Upon initial glance, Trump’s speech before CPAC 2019 (Conservative Political Action Convergence) appeared to be yet another example of adderall-fueled presidential performance art. Ever the Barnum-esque showman, the president managed to top his National Prayer Breakfast speech where he praised “abolishing civil rights” and proclaimed “All children, born and unborn, are made in the holy image of God.” We’ll have to assume that “all children” does not include those languishing in cages or living below the poverty line.
After his CPAC speech, Jerry Falwell Jr., whose Liberty University played host to CPAC 2019, retweeted Trump’s statement, “I will be signing an executive order requiring colleges and universities to support free speech if they want federal research dollars.” This move seems to signify Falwell will remain loyal given Trump will allow Christian schools to ignore SCOTUS rulings such as Bob Jones University v. United States (1982), a battle that launched the Moral Majority founded by his father. This ruling denied tax exemptions to religious institutions that practiced racial discrimination, which, they claimed, was a religious freedom issue.
Despite Falwell’s suport, even pro-Trump outlets like Fox News or The Daily Caller couldn’t defend Trump’s moves during this speech like hugging the flag, calling BS on the Mueller probe, and mocking Jeff Sessions’s southern accent. SNL’s writers just let the clips roll, knowing that Trump’s truth was funnier than anything they could make up.
However, it’s important to point out that no other president prior to Trump has actually spoken at public right wing events like CPAC and The Values Voter Summit. Occasionally, a Republican administration official may make an appearance like at the 2006 Values Voter Summit when then-White House Press Secretary Tony Snow addressed the gathering. But even a president like George W. Bush, who socialized with the likes of Falwell, knew to avoid these events so as to not alienate his more moderate base.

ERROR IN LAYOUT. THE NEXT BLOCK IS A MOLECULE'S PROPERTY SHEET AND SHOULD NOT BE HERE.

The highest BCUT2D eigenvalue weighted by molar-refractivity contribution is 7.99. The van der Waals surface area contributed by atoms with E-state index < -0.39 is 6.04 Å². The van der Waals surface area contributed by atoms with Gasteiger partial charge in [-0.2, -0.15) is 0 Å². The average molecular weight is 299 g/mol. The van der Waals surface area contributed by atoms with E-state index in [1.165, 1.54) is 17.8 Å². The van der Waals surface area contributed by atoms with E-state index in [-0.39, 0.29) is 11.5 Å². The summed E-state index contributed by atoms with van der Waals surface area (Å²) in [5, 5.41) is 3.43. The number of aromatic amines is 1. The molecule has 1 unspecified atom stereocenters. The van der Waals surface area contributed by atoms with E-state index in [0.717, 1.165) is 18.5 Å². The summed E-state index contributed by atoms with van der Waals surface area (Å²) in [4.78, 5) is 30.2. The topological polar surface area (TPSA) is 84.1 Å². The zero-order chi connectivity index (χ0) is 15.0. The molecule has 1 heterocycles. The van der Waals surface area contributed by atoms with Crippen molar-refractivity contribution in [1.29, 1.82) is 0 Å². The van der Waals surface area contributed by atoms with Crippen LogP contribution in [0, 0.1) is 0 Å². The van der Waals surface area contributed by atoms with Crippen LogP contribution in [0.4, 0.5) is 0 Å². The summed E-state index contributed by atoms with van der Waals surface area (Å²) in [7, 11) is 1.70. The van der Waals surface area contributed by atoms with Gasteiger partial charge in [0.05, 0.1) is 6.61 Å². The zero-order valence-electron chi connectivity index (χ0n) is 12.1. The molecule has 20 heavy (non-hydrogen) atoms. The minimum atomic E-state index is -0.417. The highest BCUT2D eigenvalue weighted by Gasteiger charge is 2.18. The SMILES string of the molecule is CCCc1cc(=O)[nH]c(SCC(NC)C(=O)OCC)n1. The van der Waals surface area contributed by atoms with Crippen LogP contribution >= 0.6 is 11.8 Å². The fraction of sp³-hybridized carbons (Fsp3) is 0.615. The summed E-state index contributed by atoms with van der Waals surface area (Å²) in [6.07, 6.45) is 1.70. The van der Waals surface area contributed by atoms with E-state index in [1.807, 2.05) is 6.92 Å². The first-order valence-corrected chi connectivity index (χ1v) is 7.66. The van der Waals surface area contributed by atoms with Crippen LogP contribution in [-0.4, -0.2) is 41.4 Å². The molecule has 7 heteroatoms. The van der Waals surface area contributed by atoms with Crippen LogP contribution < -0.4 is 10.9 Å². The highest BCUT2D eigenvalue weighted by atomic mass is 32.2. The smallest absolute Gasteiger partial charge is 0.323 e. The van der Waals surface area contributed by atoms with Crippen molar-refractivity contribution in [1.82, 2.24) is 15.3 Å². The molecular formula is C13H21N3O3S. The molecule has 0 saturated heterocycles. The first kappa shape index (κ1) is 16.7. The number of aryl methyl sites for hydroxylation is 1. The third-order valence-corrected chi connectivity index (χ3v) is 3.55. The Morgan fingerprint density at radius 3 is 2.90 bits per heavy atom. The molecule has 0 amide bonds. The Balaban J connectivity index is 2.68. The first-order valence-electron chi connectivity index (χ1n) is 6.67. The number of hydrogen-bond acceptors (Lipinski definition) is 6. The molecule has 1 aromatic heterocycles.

Furthermore, Trump is the first president to actively embrace the prosperity gospel. According to a panel held on October 2017 at the Institute of Politics’ John F. Kennedy Jr. Forum at the Harvard Kennedy School, “The prosperity gospel, a strain of Christian belief that links faith, positive thinking, and material wealth, is finding a foothold in American politics with the rise of President Trump.”
Add Trump’s nod to Christian nationalism into this mix of white evangelical politics and prosperity gospel teachings, and one has a truly godawful church casserole that no Christian should want to consume. True, a January 2019 Marist poll noted that only 66% of white evangelicals approve of Trump’s job performance. But according to an analysis by Religion News Service, this drop can be attributed to the partial government shutdown. Hence, it appears the majority of Trumpvangelicals will continue to break bread with Trump even if it impacts their pocketbooks as long as he continues to answer their political prayers. Or should we say prayer?